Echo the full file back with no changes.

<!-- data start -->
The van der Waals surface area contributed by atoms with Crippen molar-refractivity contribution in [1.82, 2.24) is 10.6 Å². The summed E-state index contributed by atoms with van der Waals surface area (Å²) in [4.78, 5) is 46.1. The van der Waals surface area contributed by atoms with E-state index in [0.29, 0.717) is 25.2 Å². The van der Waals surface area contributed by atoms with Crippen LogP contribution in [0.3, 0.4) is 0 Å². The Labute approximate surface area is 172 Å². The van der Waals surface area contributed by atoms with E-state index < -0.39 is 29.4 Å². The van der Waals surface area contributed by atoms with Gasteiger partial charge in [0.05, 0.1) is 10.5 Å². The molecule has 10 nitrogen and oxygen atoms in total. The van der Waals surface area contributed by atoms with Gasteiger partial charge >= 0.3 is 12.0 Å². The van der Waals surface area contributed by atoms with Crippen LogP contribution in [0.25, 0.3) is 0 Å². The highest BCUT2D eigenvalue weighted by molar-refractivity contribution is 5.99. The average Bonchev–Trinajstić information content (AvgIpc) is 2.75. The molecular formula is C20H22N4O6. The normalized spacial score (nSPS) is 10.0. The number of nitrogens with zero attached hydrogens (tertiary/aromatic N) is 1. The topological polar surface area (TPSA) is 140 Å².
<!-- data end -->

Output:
The van der Waals surface area contributed by atoms with Crippen molar-refractivity contribution in [1.82, 2.24) is 10.6 Å². The summed E-state index contributed by atoms with van der Waals surface area (Å²) in [4.78, 5) is 46.1. The van der Waals surface area contributed by atoms with E-state index in [0.29, 0.717) is 25.2 Å². The van der Waals surface area contributed by atoms with Crippen LogP contribution in [0.3, 0.4) is 0 Å². The Labute approximate surface area is 172 Å². The van der Waals surface area contributed by atoms with E-state index < -0.39 is 29.4 Å². The van der Waals surface area contributed by atoms with Gasteiger partial charge in [0.05, 0.1) is 10.5 Å². The molecule has 10 nitrogen and oxygen atoms in total. The van der Waals surface area contributed by atoms with Gasteiger partial charge >= 0.3 is 12.0 Å². The van der Waals surface area contributed by atoms with Crippen LogP contribution in [0.25, 0.3) is 0 Å². The highest BCUT2D eigenvalue weighted by molar-refractivity contribution is 5.99. The average Bonchev–Trinajstić information content (AvgIpc) is 2.75. The molecular formula is C20H22N4O6. The normalized spacial score (nSPS) is 10.0. The number of nitrogens with zero attached hydrogens (tertiary/aromatic N) is 1. The topological polar surface area (TPSA) is 140 Å².